Regularization of nonlinear decomposition of spectral x-ray projection images
Exploiting the x-ray measurements obtained in different energy bins, spectral computed tomography (CT) has the ability to recover the 3-D description of a patient in a material basis. This may be achieved solving two subproblems, namely the material decomposition and the tomographic reconstruction problems. In this work, we address the material decomposition of spectral x-ray projection images, which is a nonlinear ill-posed problem.Methods
Our main contribution is to introduce a material-dependent spatial regularization in the projection domain. The decomposition problem is solved iteratively using a Gauss–Newton algorithm that can benefit from fast linear solvers. A Matlab implementation is available online. The proposed regularized weighted least squares Gauss–Newton algorithm (RWLS-GN) is validated on numerical simulations of a thorax phantom made of up to five materials (soft tissue, bone, lung, adipose tissue, and gadolinium), which is scanned with a 120 kV source and imaged by a 4-bin photon counting detector. To evaluate the method performance of our algorithm, different scenarios are created by varying the number of incident photons, the concentration of the marker and the configuration of the phantom. The RWLS-GN method is compared to the reference maximum likelihood Nelder–Mead algorithm (ML-NM). The convergence of the proposed method and its dependence on the regularization parameter are also studied.Results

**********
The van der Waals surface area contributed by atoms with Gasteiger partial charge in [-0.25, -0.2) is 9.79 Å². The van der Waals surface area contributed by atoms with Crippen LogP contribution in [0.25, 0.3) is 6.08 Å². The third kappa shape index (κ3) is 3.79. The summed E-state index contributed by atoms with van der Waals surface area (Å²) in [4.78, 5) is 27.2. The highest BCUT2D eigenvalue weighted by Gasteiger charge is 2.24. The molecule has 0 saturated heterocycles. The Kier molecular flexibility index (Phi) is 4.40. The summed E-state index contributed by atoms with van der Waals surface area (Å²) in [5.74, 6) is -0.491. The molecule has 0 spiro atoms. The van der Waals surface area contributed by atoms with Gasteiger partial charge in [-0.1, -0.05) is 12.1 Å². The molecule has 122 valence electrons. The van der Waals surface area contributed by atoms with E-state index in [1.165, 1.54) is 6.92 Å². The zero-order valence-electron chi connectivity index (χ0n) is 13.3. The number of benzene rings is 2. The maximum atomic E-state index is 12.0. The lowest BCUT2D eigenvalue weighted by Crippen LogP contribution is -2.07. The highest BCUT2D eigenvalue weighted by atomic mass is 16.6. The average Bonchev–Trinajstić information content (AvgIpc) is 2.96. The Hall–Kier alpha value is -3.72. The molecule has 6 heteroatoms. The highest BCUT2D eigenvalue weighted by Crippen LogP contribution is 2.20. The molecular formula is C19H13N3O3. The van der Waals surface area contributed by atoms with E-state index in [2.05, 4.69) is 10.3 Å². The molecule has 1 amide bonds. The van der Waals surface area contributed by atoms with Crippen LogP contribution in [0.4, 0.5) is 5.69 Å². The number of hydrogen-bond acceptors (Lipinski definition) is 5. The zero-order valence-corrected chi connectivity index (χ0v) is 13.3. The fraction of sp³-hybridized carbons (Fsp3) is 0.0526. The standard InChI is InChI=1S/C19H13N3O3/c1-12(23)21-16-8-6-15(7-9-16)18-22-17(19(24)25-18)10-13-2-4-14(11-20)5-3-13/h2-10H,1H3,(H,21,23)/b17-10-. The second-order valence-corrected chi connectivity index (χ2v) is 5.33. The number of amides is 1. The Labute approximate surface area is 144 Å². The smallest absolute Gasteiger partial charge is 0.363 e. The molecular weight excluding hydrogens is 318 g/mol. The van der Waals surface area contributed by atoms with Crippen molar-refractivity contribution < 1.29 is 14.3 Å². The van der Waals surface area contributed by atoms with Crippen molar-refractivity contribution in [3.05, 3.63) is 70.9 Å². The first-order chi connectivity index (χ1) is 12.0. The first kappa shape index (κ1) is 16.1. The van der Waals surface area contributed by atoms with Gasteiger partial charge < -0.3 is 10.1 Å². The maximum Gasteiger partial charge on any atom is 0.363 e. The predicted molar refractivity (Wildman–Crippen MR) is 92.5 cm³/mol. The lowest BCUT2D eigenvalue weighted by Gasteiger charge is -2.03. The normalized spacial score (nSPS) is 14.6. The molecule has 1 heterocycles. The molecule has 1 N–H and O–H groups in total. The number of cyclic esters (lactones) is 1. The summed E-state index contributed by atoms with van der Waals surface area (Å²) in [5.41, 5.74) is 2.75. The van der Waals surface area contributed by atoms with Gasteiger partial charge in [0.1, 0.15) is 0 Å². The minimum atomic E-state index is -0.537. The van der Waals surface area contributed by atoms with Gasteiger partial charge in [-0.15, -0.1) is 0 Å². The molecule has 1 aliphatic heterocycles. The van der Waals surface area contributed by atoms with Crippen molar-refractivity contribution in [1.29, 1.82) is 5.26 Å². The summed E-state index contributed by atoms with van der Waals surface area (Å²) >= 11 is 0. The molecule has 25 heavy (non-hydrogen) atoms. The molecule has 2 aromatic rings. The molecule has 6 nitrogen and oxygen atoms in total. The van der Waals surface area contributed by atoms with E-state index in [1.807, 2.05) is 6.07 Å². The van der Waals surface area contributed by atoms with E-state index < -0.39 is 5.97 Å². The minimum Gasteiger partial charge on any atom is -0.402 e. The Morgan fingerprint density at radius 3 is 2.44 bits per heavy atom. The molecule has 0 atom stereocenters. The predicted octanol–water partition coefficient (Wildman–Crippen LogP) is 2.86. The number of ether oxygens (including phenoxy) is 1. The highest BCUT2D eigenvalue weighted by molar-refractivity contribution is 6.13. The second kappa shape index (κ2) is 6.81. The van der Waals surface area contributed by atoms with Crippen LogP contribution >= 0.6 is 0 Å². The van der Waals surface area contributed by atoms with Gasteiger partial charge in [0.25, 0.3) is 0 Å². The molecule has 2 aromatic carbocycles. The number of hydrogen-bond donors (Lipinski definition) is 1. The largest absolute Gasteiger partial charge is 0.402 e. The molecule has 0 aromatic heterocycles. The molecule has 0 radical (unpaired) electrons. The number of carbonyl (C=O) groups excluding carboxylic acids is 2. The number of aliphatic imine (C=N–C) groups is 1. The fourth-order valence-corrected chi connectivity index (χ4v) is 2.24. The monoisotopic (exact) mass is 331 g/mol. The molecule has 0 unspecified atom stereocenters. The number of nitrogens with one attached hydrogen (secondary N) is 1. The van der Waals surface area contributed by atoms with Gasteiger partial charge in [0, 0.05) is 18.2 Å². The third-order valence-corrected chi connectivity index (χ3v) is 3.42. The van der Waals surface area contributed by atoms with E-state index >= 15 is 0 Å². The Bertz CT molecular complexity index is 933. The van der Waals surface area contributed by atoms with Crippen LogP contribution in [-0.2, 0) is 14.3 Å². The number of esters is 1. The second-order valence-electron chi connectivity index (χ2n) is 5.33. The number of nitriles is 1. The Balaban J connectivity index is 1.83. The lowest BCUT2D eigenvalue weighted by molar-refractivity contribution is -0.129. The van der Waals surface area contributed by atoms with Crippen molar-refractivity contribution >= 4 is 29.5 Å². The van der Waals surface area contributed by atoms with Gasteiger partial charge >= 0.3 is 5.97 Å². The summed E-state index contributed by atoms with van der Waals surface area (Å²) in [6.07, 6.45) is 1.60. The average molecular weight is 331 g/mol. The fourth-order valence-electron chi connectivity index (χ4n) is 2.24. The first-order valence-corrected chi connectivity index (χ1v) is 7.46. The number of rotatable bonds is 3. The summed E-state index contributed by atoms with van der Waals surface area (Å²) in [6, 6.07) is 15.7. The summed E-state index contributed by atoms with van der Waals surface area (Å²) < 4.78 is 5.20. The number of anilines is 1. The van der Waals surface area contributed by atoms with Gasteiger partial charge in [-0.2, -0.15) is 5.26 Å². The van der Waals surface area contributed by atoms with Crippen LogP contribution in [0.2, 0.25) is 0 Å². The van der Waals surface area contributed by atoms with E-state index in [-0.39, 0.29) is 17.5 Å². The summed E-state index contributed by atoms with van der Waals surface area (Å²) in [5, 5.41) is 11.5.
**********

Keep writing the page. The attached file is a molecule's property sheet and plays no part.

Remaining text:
We show that material decomposition is feasible with the proposed method and that it converges in few iterations. Material decomposition with ML-NM was very sensitive to noise, leading to decomposed images highly affected by noise, and artifacts even for the best case scenario. The proposed method was less sensitive to noise and improved contrast-to-noise ratio of the gadolinium image. Results were superior to those provided by ML-NM in terms of image quality and decomposition was 70 times faster. For the assessed experiments, material decomposition was possible with the proposed method when the number of incident photons was equal or larger than 105 and when the marker concentration was equal or larger than 0.03 g·cm−3.Conclusions
The proposed method efficiently solves the nonlinear decomposition problem for spectral CT, which opens up new possibilities such as material-specific regularization in the projection domain and a parallelization framework, in which projections are solved in parallel.